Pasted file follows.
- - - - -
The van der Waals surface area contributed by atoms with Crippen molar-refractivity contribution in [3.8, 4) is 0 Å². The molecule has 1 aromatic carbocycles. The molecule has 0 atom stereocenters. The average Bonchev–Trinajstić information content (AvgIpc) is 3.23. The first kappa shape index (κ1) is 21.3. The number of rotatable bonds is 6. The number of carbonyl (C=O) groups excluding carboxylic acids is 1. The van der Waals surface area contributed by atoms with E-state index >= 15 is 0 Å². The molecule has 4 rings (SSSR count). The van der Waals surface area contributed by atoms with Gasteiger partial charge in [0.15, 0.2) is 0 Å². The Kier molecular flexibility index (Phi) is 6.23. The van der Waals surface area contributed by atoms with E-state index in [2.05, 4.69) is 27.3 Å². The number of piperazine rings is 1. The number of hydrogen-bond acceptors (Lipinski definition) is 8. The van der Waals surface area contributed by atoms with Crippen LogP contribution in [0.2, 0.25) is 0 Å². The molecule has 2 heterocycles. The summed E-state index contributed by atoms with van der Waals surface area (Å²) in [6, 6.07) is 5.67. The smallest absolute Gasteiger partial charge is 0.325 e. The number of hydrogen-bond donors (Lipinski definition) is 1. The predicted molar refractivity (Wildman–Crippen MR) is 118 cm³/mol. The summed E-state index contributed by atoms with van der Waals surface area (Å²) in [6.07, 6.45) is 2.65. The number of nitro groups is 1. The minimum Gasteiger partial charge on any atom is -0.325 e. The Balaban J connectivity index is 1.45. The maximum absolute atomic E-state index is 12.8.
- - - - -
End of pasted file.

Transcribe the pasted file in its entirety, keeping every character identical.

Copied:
The van der Waals surface area contributed by atoms with Crippen molar-refractivity contribution in [3.8, 4) is 0 Å². The molecule has 1 aromatic carbocycles. The molecule has 0 atom stereocenters. The average Bonchev–Trinajstić information content (AvgIpc) is 3.23. The first kappa shape index (κ1) is 21.3. The number of rotatable bonds is 6. The number of carbonyl (C=O) groups excluding carboxylic acids is 1. The van der Waals surface area contributed by atoms with E-state index >= 15 is 0 Å². The molecule has 4 rings (SSSR count). The van der Waals surface area contributed by atoms with Gasteiger partial charge in [0.15, 0.2) is 0 Å². The Kier molecular flexibility index (Phi) is 6.23. The van der Waals surface area contributed by atoms with E-state index in [2.05, 4.69) is 27.3 Å². The number of piperazine rings is 1. The number of hydrogen-bond acceptors (Lipinski definition) is 8. The van der Waals surface area contributed by atoms with Crippen LogP contribution in [0.2, 0.25) is 0 Å². The molecule has 2 heterocycles. The summed E-state index contributed by atoms with van der Waals surface area (Å²) in [6, 6.07) is 5.67. The smallest absolute Gasteiger partial charge is 0.325 e. The number of hydrogen-bond donors (Lipinski definition) is 1. The predicted molar refractivity (Wildman–Crippen MR) is 118 cm³/mol. The summed E-state index contributed by atoms with van der Waals surface area (Å²) in [6.07, 6.45) is 2.65. The number of nitro groups is 1. The minimum Gasteiger partial charge on any atom is -0.325 e. The Balaban J connectivity index is 1.45. The maximum absolute atomic E-state index is 12.8.